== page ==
New Issue Briefing on Community Living for American Indian, Alaskan Native, and Native Hawaiian Elders

October 27, 2017

One aspect of the Administration for Community Living’s (ACL) mission is to assist American Indian, Alaskan Native, and Native Hawaiian Elders to live with dignity and self-determination, while participating fully in their communities. The Administration on Aging, which is part of ACL, implements this mission through its Older Americans Act programs and relationships with other federal agencies and their services. The Administration helps assure successful outcomes in part by recognizing the strengths and resiliency of American Indian, Alaskan Native, and Native Hawaiian Elders and respecting Native communities’ sovereignty, culture, and self-determination.

There is a new Native American issue briefing available that delves into the history and associated issues in this area. The briefing is designed to: 1) assist the Aging Network, which includes many organizations serving American Indian, Alaskan Native, and Native Hawaiian Elders; and 2) share information about some of the innovative programs that promote health and support community living for Elders. The issue brief begins by presenting some broad commonalities in cultural traditions and historical experience among American Indians, Alaskan Natives, and Native Hawaiians, and then documents disparities in health and disability. Next, are descriptions of innovative approaches that Native communities have used to address identified disparities. The brief continues with examples of how Native communities have creatively used the Older Americans Act and other federal programs that aim to promote health and support community living for their Elders. The conclusion highlights common aspects of successful programs for Native people, including embedding the programs within their local context and culture.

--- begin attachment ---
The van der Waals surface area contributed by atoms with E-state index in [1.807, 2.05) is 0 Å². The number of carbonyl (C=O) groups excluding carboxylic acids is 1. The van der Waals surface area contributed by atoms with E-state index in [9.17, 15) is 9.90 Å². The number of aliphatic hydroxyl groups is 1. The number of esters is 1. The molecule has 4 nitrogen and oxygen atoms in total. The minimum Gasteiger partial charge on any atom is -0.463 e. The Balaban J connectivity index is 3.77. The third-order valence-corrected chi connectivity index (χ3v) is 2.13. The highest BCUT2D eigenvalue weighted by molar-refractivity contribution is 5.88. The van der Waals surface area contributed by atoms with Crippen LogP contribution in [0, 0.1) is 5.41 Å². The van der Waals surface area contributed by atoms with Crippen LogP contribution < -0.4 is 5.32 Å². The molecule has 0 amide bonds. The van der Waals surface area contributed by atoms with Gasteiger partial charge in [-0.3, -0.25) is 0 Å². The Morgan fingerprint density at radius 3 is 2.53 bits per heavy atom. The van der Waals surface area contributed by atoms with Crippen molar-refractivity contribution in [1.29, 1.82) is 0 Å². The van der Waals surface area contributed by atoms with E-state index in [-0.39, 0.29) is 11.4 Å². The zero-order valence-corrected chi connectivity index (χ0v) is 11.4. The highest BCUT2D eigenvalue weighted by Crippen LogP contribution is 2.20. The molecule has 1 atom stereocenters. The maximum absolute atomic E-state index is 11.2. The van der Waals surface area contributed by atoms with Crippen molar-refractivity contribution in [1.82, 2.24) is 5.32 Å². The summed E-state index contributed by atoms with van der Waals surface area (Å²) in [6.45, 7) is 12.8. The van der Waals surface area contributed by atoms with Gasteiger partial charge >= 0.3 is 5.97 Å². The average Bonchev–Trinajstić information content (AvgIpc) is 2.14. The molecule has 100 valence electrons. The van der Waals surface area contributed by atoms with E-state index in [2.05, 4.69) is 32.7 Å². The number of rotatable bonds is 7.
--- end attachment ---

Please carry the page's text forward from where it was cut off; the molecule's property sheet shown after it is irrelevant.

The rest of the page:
To read the issue briefing, go to

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Last modified on 10/27/2017

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